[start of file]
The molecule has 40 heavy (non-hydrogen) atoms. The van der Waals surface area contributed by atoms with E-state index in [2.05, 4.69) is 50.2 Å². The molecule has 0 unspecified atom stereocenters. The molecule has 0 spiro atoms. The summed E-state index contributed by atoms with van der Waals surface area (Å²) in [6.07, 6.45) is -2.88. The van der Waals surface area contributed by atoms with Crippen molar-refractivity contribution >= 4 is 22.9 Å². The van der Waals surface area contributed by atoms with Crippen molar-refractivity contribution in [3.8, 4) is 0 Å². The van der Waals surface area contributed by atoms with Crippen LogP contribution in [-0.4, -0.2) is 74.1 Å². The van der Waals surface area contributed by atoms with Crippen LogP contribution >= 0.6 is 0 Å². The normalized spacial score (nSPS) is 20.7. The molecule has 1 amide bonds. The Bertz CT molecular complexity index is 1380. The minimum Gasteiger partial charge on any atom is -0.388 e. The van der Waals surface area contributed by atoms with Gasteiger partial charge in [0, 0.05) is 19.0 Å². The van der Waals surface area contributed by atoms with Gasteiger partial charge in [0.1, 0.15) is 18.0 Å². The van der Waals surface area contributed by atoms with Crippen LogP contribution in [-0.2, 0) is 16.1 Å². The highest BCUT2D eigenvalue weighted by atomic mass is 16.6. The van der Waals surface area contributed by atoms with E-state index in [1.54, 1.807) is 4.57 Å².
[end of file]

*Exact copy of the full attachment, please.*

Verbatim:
The molecule has 40 heavy (non-hydrogen) atoms. The van der Waals surface area contributed by atoms with E-state index in [2.05, 4.69) is 50.2 Å². The molecule has 0 unspecified atom stereocenters. The molecule has 0 spiro atoms. The summed E-state index contributed by atoms with van der Waals surface area (Å²) in [6.07, 6.45) is -2.88. The van der Waals surface area contributed by atoms with Crippen molar-refractivity contribution >= 4 is 22.9 Å². The van der Waals surface area contributed by atoms with Crippen molar-refractivity contribution in [3.8, 4) is 0 Å². The van der Waals surface area contributed by atoms with Crippen LogP contribution in [-0.4, -0.2) is 74.1 Å². The van der Waals surface area contributed by atoms with Crippen LogP contribution >= 0.6 is 0 Å². The normalized spacial score (nSPS) is 20.7. The molecule has 1 amide bonds. The Bertz CT molecular complexity index is 1380. The minimum Gasteiger partial charge on any atom is -0.388 e. The van der Waals surface area contributed by atoms with Gasteiger partial charge in [0, 0.05) is 19.0 Å². The van der Waals surface area contributed by atoms with Gasteiger partial charge in [0.1, 0.15) is 18.0 Å². The van der Waals surface area contributed by atoms with Crippen LogP contribution in [-0.2, 0) is 16.1 Å². The highest BCUT2D eigenvalue weighted by atomic mass is 16.6. The van der Waals surface area contributed by atoms with E-state index in [1.54, 1.807) is 4.57 Å².